Lyric Delivers Smart Comedy With Allergist’s Wife (4 Stars)

‘The Tale of the Allergist’s Wife’ – Written by Charles Busch; Directed by Larry Coen; Scenic Design by Matt Whiton; Costume Design by Mallory Frers; Lighting Design by Chris Bocchiaro; Sound Design by Jack Staid. Presented by The Lyric Stage Company at 140 Clarendon St, Boston, through December 20.

If there is a theme running through Boston Theater this fall, it seems to be the season of the dysfunctional Jewish family. From Speakeasy’s “Bad Jews” to the Huntington’s “Awake & Sing!” and now the Lyric’s very funny “The Tale of the Allergist’s Wife”, the boards are awash with bickering Jewish clans. And while the characters in “Bad Jews” and “Allergist’s Wife” have strong Jewish identities, the underlying themes are less about their faith than the situations life has put the protagonists in. Such is the case with “Allergist’s Wife”, a sendup of New York intellectualism and its accompanying angst. Penned by Charles Busch, who brought us the over-the-top campy works, “Psycho Beach Party” and “Die Mommie Die”, this is a more mainstreamed effort that still delivers some outrageous situations that provide some titillation as well as some big laughs.

Marjorie Taub (Marina Re) is experiencing a mid-life crisis following the death of her longtime therapist, and is apparently acting out. “Have you heard from the Disney store? Have they decided to drop the charges?” asks her husband, Ira (Joel Colodner) the allergist. It’s the first big laugh of the play and sets the tone for the sometimes absurd humor to follow. Marjorie feels like a failure, because while she has spent her adult life pursuing intellectual avenues, she appears to be more of a consumer of high art and thought rather than one capable of contributing anything of academic or cultural value herself. She is constantly referencing Kafka, Rimbaud, Beauvoir and Hermann Hesse (and you might want to glance at the Cliff Notes for “Siddhartha”, as it is heavily referenced in this play) but she seems to take nothing from them that is useful to her own life. She reminds me of characters from Woody Allen’s late 70’s movies like “Annie Hall” or “Manhattan”, minus the intellectual depth, but just as pretentious.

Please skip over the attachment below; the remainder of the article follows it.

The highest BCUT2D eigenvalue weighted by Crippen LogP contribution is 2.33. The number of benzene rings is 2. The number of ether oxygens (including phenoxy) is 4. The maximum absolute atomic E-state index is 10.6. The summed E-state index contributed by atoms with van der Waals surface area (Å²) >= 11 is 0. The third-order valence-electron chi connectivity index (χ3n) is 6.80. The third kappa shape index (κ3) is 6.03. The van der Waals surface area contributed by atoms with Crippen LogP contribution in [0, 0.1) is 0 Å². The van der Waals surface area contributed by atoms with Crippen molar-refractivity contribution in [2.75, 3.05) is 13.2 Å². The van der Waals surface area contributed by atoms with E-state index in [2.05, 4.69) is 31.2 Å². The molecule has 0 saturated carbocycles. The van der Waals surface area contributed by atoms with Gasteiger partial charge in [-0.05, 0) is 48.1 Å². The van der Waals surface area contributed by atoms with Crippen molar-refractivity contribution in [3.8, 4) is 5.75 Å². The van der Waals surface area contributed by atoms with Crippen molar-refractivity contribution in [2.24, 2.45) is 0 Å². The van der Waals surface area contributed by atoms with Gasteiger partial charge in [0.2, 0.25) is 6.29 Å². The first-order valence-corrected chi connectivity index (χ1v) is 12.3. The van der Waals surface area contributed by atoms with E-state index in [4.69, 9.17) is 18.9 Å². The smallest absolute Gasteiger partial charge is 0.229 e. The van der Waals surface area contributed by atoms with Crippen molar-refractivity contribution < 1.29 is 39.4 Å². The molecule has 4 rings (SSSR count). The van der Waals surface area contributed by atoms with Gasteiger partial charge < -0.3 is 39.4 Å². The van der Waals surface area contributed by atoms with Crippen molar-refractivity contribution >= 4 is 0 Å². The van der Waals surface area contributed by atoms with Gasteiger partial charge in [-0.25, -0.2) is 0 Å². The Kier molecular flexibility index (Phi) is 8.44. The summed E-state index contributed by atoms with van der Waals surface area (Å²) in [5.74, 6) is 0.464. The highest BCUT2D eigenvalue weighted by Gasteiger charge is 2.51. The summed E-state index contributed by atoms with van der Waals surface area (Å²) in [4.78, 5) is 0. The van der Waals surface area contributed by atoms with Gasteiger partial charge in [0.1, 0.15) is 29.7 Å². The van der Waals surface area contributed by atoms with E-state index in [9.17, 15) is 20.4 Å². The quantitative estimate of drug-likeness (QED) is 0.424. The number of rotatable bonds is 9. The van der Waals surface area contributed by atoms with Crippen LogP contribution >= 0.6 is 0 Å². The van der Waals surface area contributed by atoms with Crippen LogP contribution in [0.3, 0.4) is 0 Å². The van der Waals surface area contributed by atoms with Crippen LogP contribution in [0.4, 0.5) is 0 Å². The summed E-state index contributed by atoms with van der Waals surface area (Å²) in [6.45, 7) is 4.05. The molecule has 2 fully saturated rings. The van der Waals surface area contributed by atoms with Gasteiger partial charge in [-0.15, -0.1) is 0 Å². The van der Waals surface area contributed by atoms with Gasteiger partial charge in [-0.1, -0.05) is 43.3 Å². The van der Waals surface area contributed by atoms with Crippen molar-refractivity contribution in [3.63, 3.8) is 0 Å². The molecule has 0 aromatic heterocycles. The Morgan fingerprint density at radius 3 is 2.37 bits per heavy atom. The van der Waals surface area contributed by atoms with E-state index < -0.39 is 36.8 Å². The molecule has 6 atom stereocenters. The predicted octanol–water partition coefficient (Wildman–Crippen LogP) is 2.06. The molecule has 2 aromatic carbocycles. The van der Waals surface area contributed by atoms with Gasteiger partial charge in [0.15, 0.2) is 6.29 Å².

Her feelings of failure are reinforced by her constantly kvetching mother Frieda (in a nice comic performance by Ellen Colton), who never misses an opportunity to discuss her digestive distress – especially while people are eating. Just as her despair is reaching critical mass, Marjorie’s childhood friend Lillian (Caroline Lawton), appears almost magically at her door and they re-kindle their friendship. She appears to be everything that Marjorie is not. The tall, beautiful Lee (she changed her name after childhood) seems to be a doer while Marjorie lives largely between her own ears. But is Lillian the real deal? She drops names of acquaintances from Andy Warhol to Princess Diana like trees drop leaves in the fall and has allegedly accomplished things that Marjorie only dreams or talks about – like dining with Henry Kissinger or acting in a Fassbinder movie. Part of the fun with this character is trying to decide how much could be real and what is unmitigated BS.

She becomes a household guest and pulls Marjorie out of her self-pity and back into the world by expanding her and her husband’s minds (and bodies) but is her lifestyle too much for this family to incorporate into their own little world?

The performances are pretty solid, with Re deftly handling the role of Marjorie, especially when she explodes when self-righteously describing her experiences as a volunteer or sparring with her needling mother. Colodner is sympathetic as Dr. Taub, the slightly egotistical but philanthropic allergist who clearly adores his wife, despite her faults. The aforementioned Colton earns the biggest laughs in this production, and as Lee/Lillian, Lawton’s performance strengthens as her character transforms from caricature to a fully realized force.

At times the play feels a little like a sitcom, but that is probably to be expected when a playwright that thrives in the outrageous (as Busch does) tries to tone it down for a wider audience. And it does deliver some pretty big laughs. It’s no “Siddhartha” but it certainly works as an entertaining comedy. For more info, go to: